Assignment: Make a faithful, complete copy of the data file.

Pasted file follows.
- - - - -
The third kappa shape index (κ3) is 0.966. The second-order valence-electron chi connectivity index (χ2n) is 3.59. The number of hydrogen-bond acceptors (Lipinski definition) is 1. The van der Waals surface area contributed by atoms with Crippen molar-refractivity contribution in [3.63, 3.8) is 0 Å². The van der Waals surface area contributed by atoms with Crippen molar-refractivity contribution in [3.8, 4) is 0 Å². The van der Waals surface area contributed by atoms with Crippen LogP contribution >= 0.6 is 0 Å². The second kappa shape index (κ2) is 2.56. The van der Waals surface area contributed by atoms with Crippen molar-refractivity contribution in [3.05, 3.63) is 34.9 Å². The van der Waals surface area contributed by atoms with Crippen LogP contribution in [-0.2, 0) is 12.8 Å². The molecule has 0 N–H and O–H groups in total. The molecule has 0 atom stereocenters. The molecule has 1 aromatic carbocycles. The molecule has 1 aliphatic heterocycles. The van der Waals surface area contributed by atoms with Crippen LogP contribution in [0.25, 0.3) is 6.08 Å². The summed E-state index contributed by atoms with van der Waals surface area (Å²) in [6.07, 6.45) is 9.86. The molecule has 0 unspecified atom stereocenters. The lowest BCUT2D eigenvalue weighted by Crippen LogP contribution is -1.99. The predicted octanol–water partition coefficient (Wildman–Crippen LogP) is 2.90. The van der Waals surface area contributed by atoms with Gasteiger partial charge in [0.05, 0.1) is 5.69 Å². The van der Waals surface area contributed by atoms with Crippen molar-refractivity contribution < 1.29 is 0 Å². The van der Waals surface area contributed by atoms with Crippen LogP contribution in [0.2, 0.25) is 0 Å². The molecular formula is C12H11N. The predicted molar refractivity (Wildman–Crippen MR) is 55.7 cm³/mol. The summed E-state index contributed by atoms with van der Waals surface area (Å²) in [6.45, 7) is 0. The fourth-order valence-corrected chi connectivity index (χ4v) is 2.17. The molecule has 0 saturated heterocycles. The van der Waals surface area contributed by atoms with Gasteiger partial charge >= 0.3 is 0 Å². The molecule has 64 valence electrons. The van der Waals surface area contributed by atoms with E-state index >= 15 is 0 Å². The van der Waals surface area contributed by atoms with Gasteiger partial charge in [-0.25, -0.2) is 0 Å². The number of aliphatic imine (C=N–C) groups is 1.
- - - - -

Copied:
The third kappa shape index (κ3) is 0.966. The second-order valence-electron chi connectivity index (χ2n) is 3.59. The number of hydrogen-bond acceptors (Lipinski definition) is 1. The van der Waals surface area contributed by atoms with Crippen molar-refractivity contribution in [3.63, 3.8) is 0 Å². The van der Waals surface area contributed by atoms with Crippen molar-refractivity contribution in [3.8, 4) is 0 Å². The van der Waals surface area contributed by atoms with Crippen LogP contribution >= 0.6 is 0 Å². The second kappa shape index (κ2) is 2.56. The van der Waals surface area contributed by atoms with Crippen molar-refractivity contribution in [3.05, 3.63) is 34.9 Å². The van der Waals surface area contributed by atoms with Crippen LogP contribution in [-0.2, 0) is 12.8 Å². The molecule has 0 N–H and O–H groups in total. The molecule has 0 atom stereocenters. The molecule has 1 aromatic carbocycles. The molecule has 1 aliphatic heterocycles. The van der Waals surface area contributed by atoms with Crippen LogP contribution in [0.25, 0.3) is 6.08 Å². The summed E-state index contributed by atoms with van der Waals surface area (Å²) in [6.07, 6.45) is 9.86. The molecule has 0 unspecified atom stereocenters. The lowest BCUT2D eigenvalue weighted by Crippen LogP contribution is -1.99. The predicted octanol–water partition coefficient (Wildman–Crippen LogP) is 2.90. The van der Waals surface area contributed by atoms with Gasteiger partial charge in [0.05, 0.1) is 5.69 Å². The van der Waals surface area contributed by atoms with Crippen molar-refractivity contribution < 1.29 is 0 Å². The van der Waals surface area contributed by atoms with Crippen LogP contribution in [0.2, 0.25) is 0 Å². The molecular formula is C12H11N. The predicted molar refractivity (Wildman–Crippen MR) is 55.7 cm³/mol. The summed E-state index contributed by atoms with van der Waals surface area (Å²) in [6.45, 7) is 0. The fourth-order valence-corrected chi connectivity index (χ4v) is 2.17. The molecule has 0 saturated heterocycles. The van der Waals surface area contributed by atoms with Gasteiger partial charge >= 0.3 is 0 Å². The molecule has 64 valence electrons. The van der Waals surface area contributed by atoms with E-state index >= 15 is 0 Å². The van der Waals surface area contributed by atoms with Gasteiger partial charge in [-0.25, -0.2) is 0 Å². The number of aliphatic imine (C=N–C) groups is 1.